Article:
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travelbold.com » Learn to SCUBA in Bequia!

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Learn to SCUBA in Bequia!

 

Dive Bequia!

 

SCUBA instructor Nick suits up in Bequia.

SCUBA instructor Nick suits up in Bequia.

 

 

 

It was something I’d always wanted to do, but my new classmate Wayne couldn’t say the same.  Raised in rural England, far from any lakes or public pools, swimming was an unfamiliar and frightening activity for him.  The resort dive course we were both about to take – an introduction to SCUBA taught by the pros at Dive Bequia in the beautiful Grenadine islands might have sounded like the adventure of a lifetime to me, but for Wayne, the prospect was positively nightmarish.

Our instructor, Nick Baxter, a sun-tanned young Jacques Cousteau from South Africa, exuded intelligence and confidence.

“I’ll teach you what you need to know in the shallow water,” he said, wading into the waves, “and then we’ll go out in the boat so you can really give it a try.  You’ll go down 20 or 30 feet on this first dive.”

Wayne paled.

His girlfriend, watching from the shore, hands on hips, was determined.  An underwater photographer, she was keen for Wayne to learn to dive so he could become her assistant.  The pressure was soon on – in more ways than one.

Pressure is a huge issue in diving. Learning to deal properly with its effects as you sink beneath the surface and rise again can literally mean the difference between life and death.  Nick carefully explained the use of our air tanks, regulators, weight belts and personal buoyancy devices, vests into which air is pumped or released.

“And what’s the number one rule of diving?” he asked and answered. “Don’t hold your breath!”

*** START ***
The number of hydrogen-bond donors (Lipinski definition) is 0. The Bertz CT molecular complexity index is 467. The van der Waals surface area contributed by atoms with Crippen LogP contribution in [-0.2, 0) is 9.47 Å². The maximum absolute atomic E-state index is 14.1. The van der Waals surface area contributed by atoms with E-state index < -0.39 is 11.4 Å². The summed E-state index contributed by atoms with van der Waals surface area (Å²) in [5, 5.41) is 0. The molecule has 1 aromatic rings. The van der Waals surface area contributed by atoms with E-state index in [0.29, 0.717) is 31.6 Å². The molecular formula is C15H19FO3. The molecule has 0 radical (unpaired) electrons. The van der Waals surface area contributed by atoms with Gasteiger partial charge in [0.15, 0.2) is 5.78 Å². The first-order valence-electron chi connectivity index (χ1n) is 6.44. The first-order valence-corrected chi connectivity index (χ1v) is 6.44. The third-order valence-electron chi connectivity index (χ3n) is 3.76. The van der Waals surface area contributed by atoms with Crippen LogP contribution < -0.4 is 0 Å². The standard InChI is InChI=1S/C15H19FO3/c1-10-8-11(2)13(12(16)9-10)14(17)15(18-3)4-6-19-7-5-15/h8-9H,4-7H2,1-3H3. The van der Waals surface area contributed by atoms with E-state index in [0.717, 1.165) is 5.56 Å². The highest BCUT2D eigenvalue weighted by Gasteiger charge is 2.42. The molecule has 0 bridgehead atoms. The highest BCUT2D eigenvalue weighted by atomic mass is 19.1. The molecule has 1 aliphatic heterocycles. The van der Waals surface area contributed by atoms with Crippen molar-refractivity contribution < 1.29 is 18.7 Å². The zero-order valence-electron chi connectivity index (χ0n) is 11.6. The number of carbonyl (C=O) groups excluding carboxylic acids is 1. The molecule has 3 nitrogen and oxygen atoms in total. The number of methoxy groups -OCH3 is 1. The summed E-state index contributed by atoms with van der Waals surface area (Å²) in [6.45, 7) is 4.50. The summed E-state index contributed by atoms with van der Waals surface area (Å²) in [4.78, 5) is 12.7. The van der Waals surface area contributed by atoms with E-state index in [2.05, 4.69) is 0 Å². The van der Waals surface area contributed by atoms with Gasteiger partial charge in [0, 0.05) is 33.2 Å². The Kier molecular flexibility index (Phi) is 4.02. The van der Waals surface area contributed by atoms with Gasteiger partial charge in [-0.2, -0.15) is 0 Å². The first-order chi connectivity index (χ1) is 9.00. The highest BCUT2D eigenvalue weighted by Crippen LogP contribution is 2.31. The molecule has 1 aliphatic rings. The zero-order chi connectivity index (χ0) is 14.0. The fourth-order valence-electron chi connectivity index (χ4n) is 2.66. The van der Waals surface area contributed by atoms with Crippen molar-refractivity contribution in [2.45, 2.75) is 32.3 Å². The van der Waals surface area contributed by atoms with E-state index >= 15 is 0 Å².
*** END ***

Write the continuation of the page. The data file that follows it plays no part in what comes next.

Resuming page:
From the look on Wayne’s face, I think he was fairly certain our heads would explode if we did.

Nick paid particular attention to the discussion of emergency air sharing – and so did I, breathing being one of my favorite pastimes.  We learned that if, during a dive, your partner’s air supply should be cut off, you can share, using an auxiliary regulator clipped to your belt.  We practiced in the shallow water, pulling the regulators off our belts and passing them to one another.

We were ready for deeper water.

Wayne’s girlfriend joined us for the boat ride out to the reef as he slapped on sun block, looking as if he was on his way to the electric chair.

Love is, however, a powerful motivator. Stoically suited up in mask, snorkel, flippers, buoyancy vest, weight belt and tank, Wayne hung his butt over the edge of the boat, rolled backward and sank like a stone.

I followed suit.

There was a brief moment of wondering if the whole breathing thing was going to work, but then I remembered the number one rule and sucked in a huge gulp of air from my regulator.  I was on my way.

Wayne wasn’t so lucky. Nick released me to explore the reef while he helped Wayne to adjust to the underwater world. 

Because we were just 25 to 30 feet below the surface, the sunlight illuminated the brilliant seascape. I was entranced and had been happily swishing around for ten minutes when I remembered Nick’s admonition to keep my partner in sight.  Guiltily, I turned towards Wayne, only to see that his face was an icy shade of blue.  Kicking frantically, I was just about to stuff my extra regulator into poor Wayne’s mouth, a strange thing happened. 

He rubbed his face.

A huge swath of blue disappeared.

The sun block so carefully applied on the boat was of the kiddy variety, designed to change color when applied. So much for my daring under-sea rescue!

Well-run and carefully executed, the Dive Bequia experience was the highlight of my visit to the Grenadines and my goal is to return and complete a certification course. 

And if Wayne can find a different color of sunblock, he’s welcome to join me.

 

 

Posted in Adventure and Escapes 8 years, 7 months ago at 11:48 pm.

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